Disagree, but stay civil
A man/woman can and will often be judged by the words that flow from his/her mouth. My great-grandparents, grandparents and parents used to tell me this all the time. Being civil even when you and another party do not agree seems to be a thing that I see less often. A friend told me of this piece in the letters to the editor and wanted my opinion. As I was reading the letter I was shocked at the tone and the many inaccuracies. I felt a need to respond. It would seem that an angry and caustic letter was published about Councilman Roger Kalter for his stand on the property maintenance code. While I don’t always agree with Kalter on issues, the one thing that I do know is that he loves this city, works very hard to support growth and does everything he can to make Marietta a better place to live. I don’t believe that I know of anyone who has spent more of his personal time to help others. Does anyone donate as many hours for community service as he does? There may be, but I am not aware of anyone. So where is the respect for all the good things he does and has done for this community? A letter that was informative and supported the author’s point of view about the property code would have been more effective. Instead it was, in my opinion, a personal attack. When I read personal attacks I tend to dismiss them because they are designed to sway someone/people to the writer’s point of view using emotions and theatrics. Often there is an agenda. This is not how I want to make decisions on important issues or evaluate the turmoil going on in my community. Facts are needed not emotions or personal agendas.
Just to point out a few of the inaccuracies and some statements that lack “the rest of the story.”
Kalter makes many of those complaints because he is asked to do so. Citizens are afraid they will upset their neighbors, landlords or are just fearful in general. Whether there are valid reasons for those fears does not make any difference. If people are afraid?they are simply afraid whatever the reason. Thank goodness they can go to Kalter and he will not dismiss them out of hand. Because Kalter filed these complaints, the knee jerk reaction was to send off a caustic letter to inform all the citizens about the awful Mr. Kalter and make a very personal attack. Perhaps if we were to look at the complaints we would find an inaccuracy in the number mentioned and many of these complaints might be ones we would support. Before we condemn Kalter, I would hope more research would be pursued on this point.
This is such an angry response to Kalter. I am simply amused by it. I actually went and built a cold frame at this community gardening project. Therefore I can speak from personal experience. I need to correct an inaccuracy in the number of cold frames mentioned in the article. There were 48 people and nine cold frames built. Yes, the window frames have old paint. Instructions were given on sealing this paint and watching for any peeling. The glass is quite fragile and that fact was pointed out. Could children or my grandchildren accidentally fall into the glass? Well, yes … but highly unlikely. They would probably have more of a chance of getting hurt when my next to the youngest grandchild bails off his bike because he decided to try it. Also this was the only kind of glass we had in my youth. A lot of us are still around and fared well living with this fragile glass. I would imagine that this glass remain in some of the older homes in this historic city. As for recommendations not to use glass in this application – well, that would be a personal choice driven by personal circumstance. If you had a child that tried everything, was curious about everything, I would probably opt for something other than glass. However, mine is glass. Most websites are so aware of what they put in print because of this “I am going to sue you world,” they never give other variables that could be used or would work. This is asking for a bubble wrapped world for our children and us. I, for one, am not in favor of that. Are we assuming that the general public lacks the intelligence to deal with recycling and responsibly handling this situation? I hope not. What I did see at this project were people excited to have for the very first time a cold frame to grow plants that would provide food. Many had tears in their eyes. Several just squealed and jumped up and down. Kalter and some of his friends spent days pre-cutting the lumber, purchasing screws and hinges. The money for hardware came from their pockets. For this we should bash Kalter for his efforts? I think not. I do not think I am alone in saying thank you Kalter for your efforts on this project.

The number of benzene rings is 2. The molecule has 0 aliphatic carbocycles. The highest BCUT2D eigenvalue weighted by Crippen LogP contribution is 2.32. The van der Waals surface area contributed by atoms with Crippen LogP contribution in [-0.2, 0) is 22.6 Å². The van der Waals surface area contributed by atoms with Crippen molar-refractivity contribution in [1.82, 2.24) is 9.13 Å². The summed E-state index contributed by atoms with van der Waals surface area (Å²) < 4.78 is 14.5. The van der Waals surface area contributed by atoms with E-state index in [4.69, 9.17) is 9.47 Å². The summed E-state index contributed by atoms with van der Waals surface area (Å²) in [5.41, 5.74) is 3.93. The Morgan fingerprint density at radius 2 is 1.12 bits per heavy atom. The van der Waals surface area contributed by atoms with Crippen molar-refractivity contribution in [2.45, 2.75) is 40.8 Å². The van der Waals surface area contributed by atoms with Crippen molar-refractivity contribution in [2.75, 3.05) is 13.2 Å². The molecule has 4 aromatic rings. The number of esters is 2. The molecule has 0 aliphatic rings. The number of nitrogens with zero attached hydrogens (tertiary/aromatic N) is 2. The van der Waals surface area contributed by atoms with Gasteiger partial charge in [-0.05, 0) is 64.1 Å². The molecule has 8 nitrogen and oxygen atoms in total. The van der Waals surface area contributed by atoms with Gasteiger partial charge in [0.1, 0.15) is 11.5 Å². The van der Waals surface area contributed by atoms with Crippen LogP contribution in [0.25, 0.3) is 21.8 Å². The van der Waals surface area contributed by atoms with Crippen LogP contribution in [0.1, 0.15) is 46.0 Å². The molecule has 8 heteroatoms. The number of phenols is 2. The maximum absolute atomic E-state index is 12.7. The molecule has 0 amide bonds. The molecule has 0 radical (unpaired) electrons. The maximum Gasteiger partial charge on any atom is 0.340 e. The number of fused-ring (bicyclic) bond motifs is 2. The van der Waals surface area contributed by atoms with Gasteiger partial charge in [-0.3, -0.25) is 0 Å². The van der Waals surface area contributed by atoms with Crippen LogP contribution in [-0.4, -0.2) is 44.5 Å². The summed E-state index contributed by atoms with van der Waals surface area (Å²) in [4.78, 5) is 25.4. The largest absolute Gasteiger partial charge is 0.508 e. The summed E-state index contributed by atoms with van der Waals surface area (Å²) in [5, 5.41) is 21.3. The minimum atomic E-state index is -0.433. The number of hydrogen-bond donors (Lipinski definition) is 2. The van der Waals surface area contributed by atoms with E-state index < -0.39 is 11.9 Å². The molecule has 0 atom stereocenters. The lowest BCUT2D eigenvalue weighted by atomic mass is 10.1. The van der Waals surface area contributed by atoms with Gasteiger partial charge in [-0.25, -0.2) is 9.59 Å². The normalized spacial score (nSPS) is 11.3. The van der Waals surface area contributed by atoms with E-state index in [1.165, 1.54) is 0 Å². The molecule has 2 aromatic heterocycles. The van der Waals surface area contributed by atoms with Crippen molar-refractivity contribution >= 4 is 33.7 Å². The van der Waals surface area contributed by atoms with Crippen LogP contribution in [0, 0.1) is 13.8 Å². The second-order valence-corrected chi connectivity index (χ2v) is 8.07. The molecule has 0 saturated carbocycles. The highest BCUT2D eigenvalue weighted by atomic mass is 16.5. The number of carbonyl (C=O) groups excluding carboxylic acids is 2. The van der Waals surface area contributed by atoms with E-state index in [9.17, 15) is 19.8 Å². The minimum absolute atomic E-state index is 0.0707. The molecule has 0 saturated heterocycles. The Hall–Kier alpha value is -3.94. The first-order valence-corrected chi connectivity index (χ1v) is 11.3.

Citizens of Marietta and Washington County let us make a call for civility on both sides of this issue. The results of this issue are a part of the community we live in. We all have the side we want to “win.” However, let us work for a compromise and insist that we stick to facts and remain civil in this process. Both sides of this issue have valid points. Our federal government does not reach across the table for compromise; let us not follow that lead. Let us find a workable solution for this issue in a civil manner.
Donis Yoder lives in Lowell.